It is natural to inquire, what are the projects connected with a cabinet thus composed, and to what ends it is advancing. To answer this question, it is necessary to look into the nature and relations of things. Here the true criterions of judgment are to be found. Professions are always plausible. Why, sir, Bonaparte himself is the very milk of human kindness; he is the greatest lover of his species in the world; he would not hurt a sparrow, if you take his own account of the matter. What, then, do nature and the relations of things teach? They teach this, that the great hazard in a government, where the chief magistracy is elective, is from the local ambition of states and the personal ambition of individuals. It is no reflection upon any state to say, that it is ambitious. According to their opportunities and temptations all states are ambitious. This quality is as much predicable of states, as of individuals. Indeed, state ambition bas its root in the same passions of human nature, and derives its strength from the same nutriment, as personal

ambition. All history shows, that such passions always exist among states, combined in confederacies. To deny it, is to deceive ourselves. It has existed, it does exist, and always must exist. In our political relations, as in our personal, we then walk most safely, when we walk with reference to the actual existence of things; admit the weaknesses, and do not hide from ourselves the dangers, to which our nature is exposed. Whatever is true, let us confess. Nations, as well as individuals, are only safe, in proportion as they attain self-knowledge, and regulate their conduct by it.

What fact, upon this point, does our own experience present? It presents this striking one; that, taking the years, for which the presidential chair is already filled, into the account, out of twenty-eight years, since our constitution was established, the single state of Virginia has furnished the President, for twentyfour years. And, further, it is now as distinctly known, and familiarly talked about, in this city and vicinity, who is the destined successor of the present President after the expiration of his ensuing term, and known, that he, too, is to be a Virginian, as it was known and familiarly talked about, during the presidency of Mr. Jefferson, that the present President was to be his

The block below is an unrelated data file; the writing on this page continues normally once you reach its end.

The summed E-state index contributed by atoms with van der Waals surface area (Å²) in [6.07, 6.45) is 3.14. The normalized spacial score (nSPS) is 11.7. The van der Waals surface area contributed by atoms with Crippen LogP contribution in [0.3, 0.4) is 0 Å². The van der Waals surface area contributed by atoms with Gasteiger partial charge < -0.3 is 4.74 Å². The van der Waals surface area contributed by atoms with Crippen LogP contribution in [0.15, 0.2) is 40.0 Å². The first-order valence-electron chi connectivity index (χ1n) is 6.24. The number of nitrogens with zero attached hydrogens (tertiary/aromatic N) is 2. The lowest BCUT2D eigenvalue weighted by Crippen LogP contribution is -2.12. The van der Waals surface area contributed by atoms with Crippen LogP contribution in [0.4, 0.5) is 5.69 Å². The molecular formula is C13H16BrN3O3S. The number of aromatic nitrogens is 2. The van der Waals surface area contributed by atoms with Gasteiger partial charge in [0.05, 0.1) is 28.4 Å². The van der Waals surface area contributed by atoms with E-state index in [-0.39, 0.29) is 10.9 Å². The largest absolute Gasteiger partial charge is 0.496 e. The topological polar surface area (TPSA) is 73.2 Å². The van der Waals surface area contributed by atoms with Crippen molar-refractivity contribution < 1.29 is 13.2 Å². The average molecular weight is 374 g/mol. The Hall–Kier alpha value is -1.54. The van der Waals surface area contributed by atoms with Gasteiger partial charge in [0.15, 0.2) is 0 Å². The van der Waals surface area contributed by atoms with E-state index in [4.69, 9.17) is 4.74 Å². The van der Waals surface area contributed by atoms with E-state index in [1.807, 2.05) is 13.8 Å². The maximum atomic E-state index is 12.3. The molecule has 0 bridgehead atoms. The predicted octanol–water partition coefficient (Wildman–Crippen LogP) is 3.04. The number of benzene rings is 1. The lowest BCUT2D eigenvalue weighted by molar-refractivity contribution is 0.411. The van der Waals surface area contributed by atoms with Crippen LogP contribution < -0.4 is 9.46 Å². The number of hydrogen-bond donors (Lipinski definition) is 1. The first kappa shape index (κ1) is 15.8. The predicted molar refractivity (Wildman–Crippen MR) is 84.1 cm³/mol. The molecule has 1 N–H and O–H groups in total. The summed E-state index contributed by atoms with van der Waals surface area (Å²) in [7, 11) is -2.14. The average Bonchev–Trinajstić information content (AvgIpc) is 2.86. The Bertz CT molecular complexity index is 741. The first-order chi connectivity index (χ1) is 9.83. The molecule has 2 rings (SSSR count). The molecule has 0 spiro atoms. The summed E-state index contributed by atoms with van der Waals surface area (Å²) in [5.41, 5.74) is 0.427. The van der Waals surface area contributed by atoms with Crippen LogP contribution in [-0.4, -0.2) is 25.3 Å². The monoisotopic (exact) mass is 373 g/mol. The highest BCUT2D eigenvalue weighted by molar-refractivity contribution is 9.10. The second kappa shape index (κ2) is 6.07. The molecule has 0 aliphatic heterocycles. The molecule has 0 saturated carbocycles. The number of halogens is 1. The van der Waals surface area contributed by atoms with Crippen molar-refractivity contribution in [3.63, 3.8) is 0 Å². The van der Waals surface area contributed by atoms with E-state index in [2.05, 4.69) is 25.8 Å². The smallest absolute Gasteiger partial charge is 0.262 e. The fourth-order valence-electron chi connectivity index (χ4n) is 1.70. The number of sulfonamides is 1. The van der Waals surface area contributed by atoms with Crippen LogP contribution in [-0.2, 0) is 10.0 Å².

And the former was, and the latter is, a subject of as much notoriety, and, to human appearance, of as much certainty, too, as who will be the successor to the British crown, is a matter of notoriety in that country. To secure this succession and keep it in the destined line, has been, is, and will continue to be, the main object of the policy of these men. This is the point, on which the projects of the cabinet for the three years past have been brought to bear, that James the first, should be made to continue four years longer. And this is the point, on which the projects of the cabinet will be brought to bear for the three years to come—that James the second, shall be made to succeed, according to the fundamental rescripts of the Monticellian dynasty.

[Mr. Quincy was, here, again called to order. The


Speaker said that, really, the gentleman laid his premises so remote from his conclusions, that he could not see how his observations applied to the bill. Mr. Quincy proceeded.]

On the contrary, sir, I maintain that both my premises and conclusions are very proximate to each other, and intimately connected with the bill on the table, and with the welfare of this people.

Is it not within the scope of just debate to show, that the general policy of the cabinet, and that also this particular project have for their object the aggrandizement of the cabinet themselves; or some member of it? If this be the object of the bill, is it not proper to be exhibited ? The topic may be of a nature, high and critical, but no man can deny, that it is both important and relevant. To secure the power, they at present possess, to perpetuate it in their own hands, and to transfer it to their selected favorites, is the great project of the policy of the members of our cabinet. It would be easy to trace to this master passion the declaration of war, at the time, and under the circumstances, in which it occurred. Antecedent to the declaration of war, it was distinctly stated by individuals from that quarter of the country, under the influences of which this war was adopted, that the support of the present President of the United States by their quarter of the country, depended upon the fact of the cabinet's coming up to the point of war with Great Britain. This state of things, and the knowledge of it by the members of the cabinet, was repeatedly urged in conversation by members of this and the other branch of the legislature, to shake the incredulity, in a declaration of war, which at that time existed in some of our minds. Without placing any reliance on the reports of that day, this I assert, unequivocally, and without fear of contradiction, that such were the passions, which existed in the southern and western states, and such the avowed determination to war, that had not the cabinet come up to that